Fabless Chipmaker MaxLinear Prepares for Next Week’s Modest IPO

Little did I know when I canceled an interview in September with MaxLinear CEO Kishore Seendripu that my journalistic window of opportunity would irrevocably close—and it probably won’t crack open again until some Grizzly Adams wins the jackpot in this year’s Nenana River Ice Classic.

Needless to say, MaxLinear deflected my subsequent attempts to reschedule the interview. MaxLinear’s quiet period deep freeze officially began two months later, when the Carlsbad, CA-based wireless chip design company filed its registration statement for an initial public offering. Now, if the IPO experts at Renaissance Capital are right, we can look forward to MaxLinear’s public offering sometime next week.

MaxLinear, founded by eight semiconductor industry veterans in 2003, has planned a relatively modest offering of more than 5.4 million shares (6.25 million if the underwriters exercise their full over-allotments). At a price of $12 a share, the company expects to raise $42.7 million (or nearly $50 million if all over-allotments are sold) by selling its part of the offering—almost 77 percent. The remaining 1.27 million shares are being sold by inside stockholders. MaxLinear plans to use the capital for general corporate purposes and acquisitions. The company’s shares will trade on the New York Stock Exchange under the ticker symbol MXL.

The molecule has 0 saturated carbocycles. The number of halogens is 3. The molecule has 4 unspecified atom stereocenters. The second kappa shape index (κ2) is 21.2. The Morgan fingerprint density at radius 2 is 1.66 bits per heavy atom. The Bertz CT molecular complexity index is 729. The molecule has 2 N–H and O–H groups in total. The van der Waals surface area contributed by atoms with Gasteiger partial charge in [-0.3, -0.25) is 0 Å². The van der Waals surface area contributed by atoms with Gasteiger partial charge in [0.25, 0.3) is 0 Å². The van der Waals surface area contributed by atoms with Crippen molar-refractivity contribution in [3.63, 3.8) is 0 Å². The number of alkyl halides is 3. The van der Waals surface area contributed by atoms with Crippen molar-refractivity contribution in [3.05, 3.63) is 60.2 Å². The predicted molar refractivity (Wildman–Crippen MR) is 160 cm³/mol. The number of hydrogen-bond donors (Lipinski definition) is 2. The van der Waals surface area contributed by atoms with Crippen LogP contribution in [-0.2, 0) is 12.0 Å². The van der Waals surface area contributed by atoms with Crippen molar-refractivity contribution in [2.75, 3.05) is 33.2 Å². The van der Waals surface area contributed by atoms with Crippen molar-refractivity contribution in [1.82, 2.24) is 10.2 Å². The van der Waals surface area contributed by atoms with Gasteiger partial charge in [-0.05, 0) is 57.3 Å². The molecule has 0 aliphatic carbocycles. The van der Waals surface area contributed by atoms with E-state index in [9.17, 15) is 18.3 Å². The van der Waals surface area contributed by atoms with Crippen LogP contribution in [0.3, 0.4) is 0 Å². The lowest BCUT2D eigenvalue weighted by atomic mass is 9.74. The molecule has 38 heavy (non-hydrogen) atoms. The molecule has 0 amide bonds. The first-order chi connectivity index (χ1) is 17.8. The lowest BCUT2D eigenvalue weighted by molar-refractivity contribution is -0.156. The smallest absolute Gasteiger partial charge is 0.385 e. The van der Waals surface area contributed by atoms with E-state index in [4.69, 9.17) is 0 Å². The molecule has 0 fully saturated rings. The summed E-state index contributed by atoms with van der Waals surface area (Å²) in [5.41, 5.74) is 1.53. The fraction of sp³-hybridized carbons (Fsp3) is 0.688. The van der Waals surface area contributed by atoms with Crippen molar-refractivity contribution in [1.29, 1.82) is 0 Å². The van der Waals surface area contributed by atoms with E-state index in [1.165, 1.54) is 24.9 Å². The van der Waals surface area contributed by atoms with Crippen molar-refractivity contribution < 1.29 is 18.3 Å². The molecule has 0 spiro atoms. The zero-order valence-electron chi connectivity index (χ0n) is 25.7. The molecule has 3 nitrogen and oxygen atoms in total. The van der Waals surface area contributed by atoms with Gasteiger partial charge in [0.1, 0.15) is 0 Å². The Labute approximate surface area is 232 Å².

MaxLinear chipsThe timing seems ideal for a newcomer that specializes in computer chips that enable people to watch TV on a handheld wireless device. MaxLinear designs high-performance radio frequency (RF) systems-on-a-chip for receiving and processing digital TV broadcasts, digital videos, and broadband data downloads. Television nowadays is increasingly being incorporated in consumer electronic devices that previously did not include TV functionality, such as mobile handsets, PCs, and netbooks. As the company says in its registration document, “Recent technological advances in the display and broadcast TV markets are driving dramatic changes in the way consumers access and experience multimedia content.”

Of MaxLinear’s 177 employees, more than 77 percent are in R&D, designing RF and mixed-signal chips used … Next Page »

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Bruce V. Bigelow was the editor of Xconomy San Diego from 2008 to 2018. Read more about his life and work here. Follow @bvbigelow

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